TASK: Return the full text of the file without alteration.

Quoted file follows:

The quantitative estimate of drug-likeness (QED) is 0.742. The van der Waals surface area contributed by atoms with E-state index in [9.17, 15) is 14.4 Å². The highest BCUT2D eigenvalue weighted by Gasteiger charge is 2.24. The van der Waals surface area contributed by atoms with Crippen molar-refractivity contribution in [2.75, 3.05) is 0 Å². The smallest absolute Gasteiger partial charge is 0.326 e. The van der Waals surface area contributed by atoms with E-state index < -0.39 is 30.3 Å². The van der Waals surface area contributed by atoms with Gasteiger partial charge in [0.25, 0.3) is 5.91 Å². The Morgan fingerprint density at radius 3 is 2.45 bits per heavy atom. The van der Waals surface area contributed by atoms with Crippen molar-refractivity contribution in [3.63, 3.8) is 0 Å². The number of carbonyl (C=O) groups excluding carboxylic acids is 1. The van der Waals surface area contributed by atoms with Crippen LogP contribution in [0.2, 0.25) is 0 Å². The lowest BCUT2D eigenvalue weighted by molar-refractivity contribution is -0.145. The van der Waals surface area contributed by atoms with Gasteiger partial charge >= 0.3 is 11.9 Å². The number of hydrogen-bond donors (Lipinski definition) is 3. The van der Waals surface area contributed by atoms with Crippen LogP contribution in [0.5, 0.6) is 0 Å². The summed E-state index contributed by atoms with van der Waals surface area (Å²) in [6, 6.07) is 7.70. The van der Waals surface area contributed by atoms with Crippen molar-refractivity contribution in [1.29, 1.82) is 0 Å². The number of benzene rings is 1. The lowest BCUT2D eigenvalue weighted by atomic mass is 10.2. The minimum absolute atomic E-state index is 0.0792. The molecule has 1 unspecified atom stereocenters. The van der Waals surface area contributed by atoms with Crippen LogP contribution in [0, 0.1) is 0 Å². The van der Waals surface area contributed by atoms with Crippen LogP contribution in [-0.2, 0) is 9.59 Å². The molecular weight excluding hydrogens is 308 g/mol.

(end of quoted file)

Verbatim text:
The quantitative estimate of drug-likeness (QED) is 0.742. The van der Waals surface area contributed by atoms with E-state index in [9.17, 15) is 14.4 Å². The highest BCUT2D eigenvalue weighted by Gasteiger charge is 2.24. The van der Waals surface area contributed by atoms with Crippen molar-refractivity contribution in [2.75, 3.05) is 0 Å². The smallest absolute Gasteiger partial charge is 0.326 e. The van der Waals surface area contributed by atoms with E-state index < -0.39 is 30.3 Å². The van der Waals surface area contributed by atoms with Gasteiger partial charge in [0.25, 0.3) is 5.91 Å². The Morgan fingerprint density at radius 3 is 2.45 bits per heavy atom. The van der Waals surface area contributed by atoms with Crippen molar-refractivity contribution in [3.63, 3.8) is 0 Å². The number of carbonyl (C=O) groups excluding carboxylic acids is 1. The van der Waals surface area contributed by atoms with Crippen LogP contribution in [0.2, 0.25) is 0 Å². The lowest BCUT2D eigenvalue weighted by molar-refractivity contribution is -0.145. The van der Waals surface area contributed by atoms with Gasteiger partial charge >= 0.3 is 11.9 Å². The number of hydrogen-bond donors (Lipinski definition) is 3. The van der Waals surface area contributed by atoms with Crippen LogP contribution in [0.5, 0.6) is 0 Å². The summed E-state index contributed by atoms with van der Waals surface area (Å²) in [6, 6.07) is 7.70. The van der Waals surface area contributed by atoms with Crippen molar-refractivity contribution in [1.29, 1.82) is 0 Å². The number of benzene rings is 1. The lowest BCUT2D eigenvalue weighted by atomic mass is 10.2. The minimum absolute atomic E-state index is 0.0792. The molecule has 1 unspecified atom stereocenters. The van der Waals surface area contributed by atoms with Crippen LogP contribution in [0, 0.1) is 0 Å². The van der Waals surface area contributed by atoms with Crippen LogP contribution in [-0.2, 0) is 9.59 Å². The molecular weight excluding hydrogens is 308 g/mol.